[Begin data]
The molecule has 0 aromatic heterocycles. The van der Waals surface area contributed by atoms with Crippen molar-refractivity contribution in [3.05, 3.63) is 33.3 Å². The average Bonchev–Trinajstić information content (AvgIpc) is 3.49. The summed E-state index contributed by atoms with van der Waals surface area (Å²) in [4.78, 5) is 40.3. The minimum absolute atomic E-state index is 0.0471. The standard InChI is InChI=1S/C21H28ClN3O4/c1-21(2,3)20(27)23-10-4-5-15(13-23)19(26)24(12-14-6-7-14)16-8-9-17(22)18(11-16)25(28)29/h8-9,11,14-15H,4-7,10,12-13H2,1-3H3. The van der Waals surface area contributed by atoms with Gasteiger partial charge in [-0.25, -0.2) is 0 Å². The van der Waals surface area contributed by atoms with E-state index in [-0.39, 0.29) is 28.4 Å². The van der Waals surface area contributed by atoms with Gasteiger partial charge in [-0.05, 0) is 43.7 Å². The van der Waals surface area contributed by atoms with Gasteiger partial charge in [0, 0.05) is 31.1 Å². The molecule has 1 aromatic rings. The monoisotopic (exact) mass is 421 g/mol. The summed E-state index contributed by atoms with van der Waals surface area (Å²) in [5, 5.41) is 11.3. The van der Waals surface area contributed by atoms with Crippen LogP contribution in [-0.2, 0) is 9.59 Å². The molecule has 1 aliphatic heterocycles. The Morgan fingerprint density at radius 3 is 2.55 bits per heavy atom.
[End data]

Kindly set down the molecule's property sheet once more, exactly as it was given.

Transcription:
The molecule has 0 aromatic heterocycles. The van der Waals surface area contributed by atoms with Crippen molar-refractivity contribution in [3.05, 3.63) is 33.3 Å². The average Bonchev–Trinajstić information content (AvgIpc) is 3.49. The summed E-state index contributed by atoms with van der Waals surface area (Å²) in [4.78, 5) is 40.3. The minimum absolute atomic E-state index is 0.0471. The standard InChI is InChI=1S/C21H28ClN3O4/c1-21(2,3)20(27)23-10-4-5-15(13-23)19(26)24(12-14-6-7-14)16-8-9-17(22)18(11-16)25(28)29/h8-9,11,14-15H,4-7,10,12-13H2,1-3H3. The van der Waals surface area contributed by atoms with Gasteiger partial charge in [-0.25, -0.2) is 0 Å². The van der Waals surface area contributed by atoms with E-state index in [-0.39, 0.29) is 28.4 Å². The van der Waals surface area contributed by atoms with Gasteiger partial charge in [-0.05, 0) is 43.7 Å². The van der Waals surface area contributed by atoms with Gasteiger partial charge in [0, 0.05) is 31.1 Å². The molecule has 1 aromatic rings. The monoisotopic (exact) mass is 421 g/mol. The summed E-state index contributed by atoms with van der Waals surface area (Å²) in [5, 5.41) is 11.3. The van der Waals surface area contributed by atoms with Crippen LogP contribution in [-0.2, 0) is 9.59 Å². The molecule has 1 aliphatic heterocycles. The Morgan fingerprint density at radius 3 is 2.55 bits per heavy atom.